I will continue fighting for freedom until the end of my days.” (June 26, 1961). Consistency in public intellectual advocacy confers brand, identity and authenticity. But it is not every public intellectual that lives to the end of their days. Seeking to challenge orthodoxies through struggle, direct action, ideas and insider participation comes with risks. Marcus Tullius Cicero, the Roman orator and philosopher had his tongue freed from his body. His head was severed for speaking truth to power and for having the temerity to challenge “constituted authority.”
The dilemma of public intellectualism invariably defines its scope and relevance: more liberal societies tend to be more appreciative of ideas and those who produce them. Closed societies, under the grips of conquerors, dictators, “constituted authorities”, and tyrants naturally suppress the people’s free will and those who claim to be intellectuals. In January 2016, I wrote an essay in The Guardian (Nigeria) titled “Where are the Public Intellectuals?” My theme was what I referred to as “the decline of public intellectualism”. Permit me to quote a little from that essay. I wrote:
“Something sad has happened and is happening and is happening in our society: the decline of public intellectualism. And so I ask: where are the public intellectuals? Once upon a time in this country, the public arena was dominated by a ferment of ideas, ideas that pushed boundaries, destroyed illusions, questioned orthodoxies and enable societal progress. Those were the days when intellectuals exerted great influence on public policy, and their input into the governance process could not be ignored. Ideas are strong elements of nation-building, and even where interests are at play, you know the quality of a country by the manner in which a taste for good thinking propels the leadership process. Public intellectuals are at the centre of this phenomenon: they include academics who go beyond their narrow specializations and university-based scholarship to take a keen interest in public affairs and who use their expertise and exposure to shed light on a broad range of issues. They also include journalists, writers and other professionals who question society’s direction and offer alternative ideas. The beauty of public intellectualism is that the intellectual at work is a disinterested party, he is interested in ideas not for his own benefit but for the overall good of society and he does not assume that his opinions are the best or that he alone understands the best way to run society and its organs. The product of this attitude is that discourse, a culture of debate, is encouraged and in the cross-pollination of ideas, a good current of thought is created, truth is spoken to power.”
I have had cause to take a second look at those words. When I said “once upon a time”, I was somewhat nostalgic and was probably referring to a period in Nigerian history that could be regarded as “the best of times” in the public space, but even that would be correct in only strictly relative terms and as a measurement of how as of 2016, Nigeria had gradually become a dangerous place to express an opinion or project oneself as a public intellectual. There was a uniformity of thought, a submission to authority, group thinking and the hijack of instruments of expression by a monied, political elite that was frightening. The seeds of the present tension may well be traced to those early beginnings. “The once upon a time” , in my reckoning, was to a season of ferment when the university campuses bubbled with ideas and the Nigerian Left provided thought leadership. The universities were a melting pot for ideas as the gown fulfilled its own idea (to borrow John Henry Newman’s contextual usage of that phrase) by showing interest in the town and how the fortunes of both town and gown could transform or derail society.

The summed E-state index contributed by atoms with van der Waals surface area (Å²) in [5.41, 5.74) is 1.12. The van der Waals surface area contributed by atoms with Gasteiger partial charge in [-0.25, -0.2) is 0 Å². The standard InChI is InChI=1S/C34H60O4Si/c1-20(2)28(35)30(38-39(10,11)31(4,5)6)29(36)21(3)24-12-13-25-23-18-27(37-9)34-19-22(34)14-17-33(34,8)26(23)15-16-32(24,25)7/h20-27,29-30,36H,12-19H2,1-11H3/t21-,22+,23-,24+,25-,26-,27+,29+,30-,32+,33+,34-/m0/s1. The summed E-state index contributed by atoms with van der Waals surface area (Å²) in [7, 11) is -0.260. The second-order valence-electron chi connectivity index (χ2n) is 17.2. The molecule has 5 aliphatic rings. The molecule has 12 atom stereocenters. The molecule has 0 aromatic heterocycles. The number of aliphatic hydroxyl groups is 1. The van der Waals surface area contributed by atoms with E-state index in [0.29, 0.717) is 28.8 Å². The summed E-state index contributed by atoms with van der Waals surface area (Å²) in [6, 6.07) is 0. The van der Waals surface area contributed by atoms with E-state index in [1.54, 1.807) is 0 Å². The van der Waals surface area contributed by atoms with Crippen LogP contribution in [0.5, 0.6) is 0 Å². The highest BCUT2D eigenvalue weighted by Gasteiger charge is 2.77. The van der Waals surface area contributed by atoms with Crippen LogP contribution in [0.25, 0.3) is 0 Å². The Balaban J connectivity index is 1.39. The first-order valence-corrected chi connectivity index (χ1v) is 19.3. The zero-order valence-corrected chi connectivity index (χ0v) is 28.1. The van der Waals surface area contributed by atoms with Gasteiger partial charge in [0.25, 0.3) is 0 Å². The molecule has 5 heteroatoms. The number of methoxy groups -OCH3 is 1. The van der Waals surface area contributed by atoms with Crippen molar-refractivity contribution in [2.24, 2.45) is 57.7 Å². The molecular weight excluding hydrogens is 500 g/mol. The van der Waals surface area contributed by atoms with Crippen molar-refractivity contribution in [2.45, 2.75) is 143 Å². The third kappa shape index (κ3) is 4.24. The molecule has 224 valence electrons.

Across the country, many Nigerian scholars and others went beyond disciplinarity to test research ideas in the field of action. In Ahmadu Bello University, we had Bala Usman and Patrick Wilmot, in University of Lagos: Professor Ayodele Awojobi, Ebenezer Babatope.. at the University of Ibadan: Peter Ekeh, Bolaji Akinyemi, Bade Onimode, Comrade Ola Oni, Femi Osofisan, Niyi Osundare, Bode Sowande. At the University of Calabar: Eskor Toyo, Ingrid Obot-Essien, Herbert Ekwe Ekwe, Edwin and Bene Madunagu. At the University of Ife: Wole Soyinka, Biodun Jeyifo, Ropo Sekoni, Uzodinnma Nwala, Godwin Godini Darah, Segun Osoba, Kole Omotoso, at the University of Port Harcourt: Claude Ake, Chidi Amuta. University of Benin: Festus Iyayi, Tunde Fatunde…
Civil society was no less vibrant from the labour movement to the creative industry and civil society organizations: Mokwugo Okoye, Wahab Goodluck, Hassan Sunmonu, Gani Fawehinmi, Fela Anikulapo-Kuti, Beko Ransome-Kuti, Arthur Nwankwo, Rear Admiral Ndubusi Kanu, Alao Aka-Bashorun, Olisa Agbakoba, Clement Nwankwo, Commodore Dan Suleiman… And in the media: Sad Sam Amuka Pemu, Gbolabo Ogunsanwo, Stanley Macebuh, Odia Ofeimun, Herbert Ekwe-Ekwe, Essien Effiong, Godwin Sogolo, Dapo Olorunyomi, Nosa Igiebor, Onome Ovie-Whiskey, Dare Babarinsa, Kunle Ajibade, Dele Giwa, Ray Ekpu, Dan Agbese, Yakubu Mohammed, Olatunji Dare, Chinweizu, Niran Malaolu.. I left out the clergy: Bishop Bolanle Gbonigi, Rev. Adetunji Adebiyi, Rev Fr. Matthew Hassan Kukah, Fr. George Ehusani, Fr. John Uba Ofei, Archbishop Olubunmi Okogie, John Cardinal Onaiyekan. Before the more contemporary examples, Nigeria’s colonial and early post-colonial history was littered with examples of men and women who were either thought leaders or public intellectuals, and whose contributions made significant difference. The academic distinction between thought leadership and public intellectualism does not need to detain us, here. As we can see, society is moved forward by a combination of influencers and public-spirited figures from diverse backgrounds, playing a mixture of roles.